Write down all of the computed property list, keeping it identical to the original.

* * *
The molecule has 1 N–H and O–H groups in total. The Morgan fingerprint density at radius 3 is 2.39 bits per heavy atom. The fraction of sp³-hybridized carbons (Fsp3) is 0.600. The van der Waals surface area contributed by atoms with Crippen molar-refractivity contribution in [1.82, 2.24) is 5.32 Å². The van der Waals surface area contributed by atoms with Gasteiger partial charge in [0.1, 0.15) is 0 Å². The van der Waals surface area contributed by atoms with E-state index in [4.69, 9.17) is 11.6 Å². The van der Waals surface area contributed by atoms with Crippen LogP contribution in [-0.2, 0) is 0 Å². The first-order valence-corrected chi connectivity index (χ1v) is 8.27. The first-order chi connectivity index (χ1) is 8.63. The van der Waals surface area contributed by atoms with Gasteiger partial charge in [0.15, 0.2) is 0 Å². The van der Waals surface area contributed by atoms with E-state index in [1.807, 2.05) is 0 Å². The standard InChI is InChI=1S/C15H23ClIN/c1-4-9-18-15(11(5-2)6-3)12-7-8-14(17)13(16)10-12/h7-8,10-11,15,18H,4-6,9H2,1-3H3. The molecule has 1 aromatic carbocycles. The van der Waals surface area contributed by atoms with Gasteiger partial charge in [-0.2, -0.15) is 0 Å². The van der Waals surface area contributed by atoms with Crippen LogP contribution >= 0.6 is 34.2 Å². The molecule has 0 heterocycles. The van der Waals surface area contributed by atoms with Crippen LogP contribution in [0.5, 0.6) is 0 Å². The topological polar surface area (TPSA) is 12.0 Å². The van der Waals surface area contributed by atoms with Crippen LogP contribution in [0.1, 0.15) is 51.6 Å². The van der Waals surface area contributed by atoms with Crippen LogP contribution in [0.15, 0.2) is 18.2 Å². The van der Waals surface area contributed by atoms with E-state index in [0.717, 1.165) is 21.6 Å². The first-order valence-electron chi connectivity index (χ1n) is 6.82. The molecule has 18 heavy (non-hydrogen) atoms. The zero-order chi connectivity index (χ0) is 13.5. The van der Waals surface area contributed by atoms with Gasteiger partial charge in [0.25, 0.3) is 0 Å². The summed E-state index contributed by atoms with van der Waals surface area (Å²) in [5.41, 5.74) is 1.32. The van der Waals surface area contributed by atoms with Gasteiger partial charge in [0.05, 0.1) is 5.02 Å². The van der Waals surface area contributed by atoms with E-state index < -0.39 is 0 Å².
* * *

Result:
The molecule has 1 N–H and O–H groups in total. The Morgan fingerprint density at radius 3 is 2.39 bits per heavy atom. The fraction of sp³-hybridized carbons (Fsp3) is 0.600. The van der Waals surface area contributed by atoms with Crippen molar-refractivity contribution in [1.82, 2.24) is 5.32 Å². The van der Waals surface area contributed by atoms with Gasteiger partial charge in [0.1, 0.15) is 0 Å². The van der Waals surface area contributed by atoms with E-state index in [4.69, 9.17) is 11.6 Å². The van der Waals surface area contributed by atoms with Crippen LogP contribution in [-0.2, 0) is 0 Å². The first-order valence-corrected chi connectivity index (χ1v) is 8.27. The first-order chi connectivity index (χ1) is 8.63. The van der Waals surface area contributed by atoms with Gasteiger partial charge in [0.15, 0.2) is 0 Å². The van der Waals surface area contributed by atoms with E-state index in [1.807, 2.05) is 0 Å². The standard InChI is InChI=1S/C15H23ClIN/c1-4-9-18-15(11(5-2)6-3)12-7-8-14(17)13(16)10-12/h7-8,10-11,15,18H,4-6,9H2,1-3H3. The molecule has 1 aromatic carbocycles. The van der Waals surface area contributed by atoms with Gasteiger partial charge in [-0.2, -0.15) is 0 Å². The van der Waals surface area contributed by atoms with Crippen LogP contribution >= 0.6 is 34.2 Å². The molecule has 0 heterocycles. The van der Waals surface area contributed by atoms with Crippen LogP contribution in [0.5, 0.6) is 0 Å². The topological polar surface area (TPSA) is 12.0 Å². The van der Waals surface area contributed by atoms with Crippen LogP contribution in [0.1, 0.15) is 51.6 Å². The van der Waals surface area contributed by atoms with Crippen LogP contribution in [0.15, 0.2) is 18.2 Å². The van der Waals surface area contributed by atoms with E-state index in [0.717, 1.165) is 21.6 Å². The first-order valence-electron chi connectivity index (χ1n) is 6.82. The molecule has 18 heavy (non-hydrogen) atoms. The zero-order chi connectivity index (χ0) is 13.5. The van der Waals surface area contributed by atoms with Gasteiger partial charge in [0.25, 0.3) is 0 Å². The summed E-state index contributed by atoms with van der Waals surface area (Å²) in [5.41, 5.74) is 1.32. The van der Waals surface area contributed by atoms with Gasteiger partial charge in [0.05, 0.1) is 5.02 Å². The van der Waals surface area contributed by atoms with E-state index < -0.39 is 0 Å².